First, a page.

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Social Security Matters
Working while collecting disability
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Dear Rusty: My husband started getting Social Security disability in 2016 at the age of 61; he is now 63. Did it automatically switch over to regular Social Security? Also, he is feeling bored and would like to have a little job. Is he allowed to work just so many hours per week, or does it go by how much you make per month? Is it just reported at tax time next year? Signed: Helpful Wife

Dear Helpful: Your husband’s SS disability (SSDI) will automatically switch to his retirement benefits when he reaches his full retirement age (66 years and 2 months if he was born in 1955). Regarding his working while still collecting SSDI benefits, Social Security encourages those on disability to attempt to return to the workforce, so your husband should consider enrolling in the Social Security “Ticket to Work” program, which will provide him the chance to test his ability to work for at least nine “trial work months” during a 60-month time frame. During this trial work period he’ll receive his full SSDI benefit regardless of how much he earns. Briefly, any month he earns more than $850 (for 2018) counts as a trial work month (if he earns less than that it doesn’t count as a trial work month). After he has reached nine trial work months, he can still receive his SSDI benefits for another 36 months, except that he won’t receive benefits for any month that his earnings exceed what Social Security considers “substantial gainful activity,” or “SGA,” which for 2018 is $1,180. If his benefits stop because his earnings regularly exceed “SGA,” and within five years he is once again unable to work due to his disability, his disability benefits can be restarted (without having to re-apply). You can get full details about Working While on Disability and the Ticket to Work program by going to this link: The Ticket to Work program should allow your husband to work and test his physical limits without having a negative impact to his Social Security disability benefits. As for reporting his earnings, your husband must notify Social Security when he starts to work and must, as well, report his monthly earnings to Social Security at 800-772-1213. Once he has entered the Ticket to Work program, he should also report to Social Security if he stops working. And, of course, once his disability benefits convert to regular retirement benefits at his full retirement age, there is no restriction on how much he can earn.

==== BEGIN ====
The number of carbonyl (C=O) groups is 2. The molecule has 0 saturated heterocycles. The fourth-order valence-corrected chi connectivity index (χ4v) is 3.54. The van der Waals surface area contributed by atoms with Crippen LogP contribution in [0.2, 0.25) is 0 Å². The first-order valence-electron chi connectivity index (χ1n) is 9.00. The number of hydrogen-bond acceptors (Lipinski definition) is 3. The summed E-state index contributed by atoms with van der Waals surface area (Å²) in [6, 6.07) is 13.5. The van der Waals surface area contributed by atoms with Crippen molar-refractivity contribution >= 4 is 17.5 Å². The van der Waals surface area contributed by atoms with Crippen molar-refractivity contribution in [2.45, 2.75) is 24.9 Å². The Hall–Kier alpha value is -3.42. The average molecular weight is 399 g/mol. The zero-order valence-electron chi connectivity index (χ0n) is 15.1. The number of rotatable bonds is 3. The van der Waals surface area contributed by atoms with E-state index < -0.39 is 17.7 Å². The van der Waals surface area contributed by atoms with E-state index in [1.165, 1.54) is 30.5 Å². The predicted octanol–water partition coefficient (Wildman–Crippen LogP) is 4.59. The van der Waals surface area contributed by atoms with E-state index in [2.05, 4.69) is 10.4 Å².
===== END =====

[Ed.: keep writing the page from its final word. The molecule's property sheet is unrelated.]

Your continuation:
The information presented in this article is intended for general information purposes only. The opinions and interpretations expressed are the viewpoints of the AMAC Foundation’s Social Security Advisory staff. They are not affiliated with or endorsed by the United States Government or the Social Security Administration. The Foundation welcomes questions from readers regarding Social Security issues at, or visit the Foundation’s website at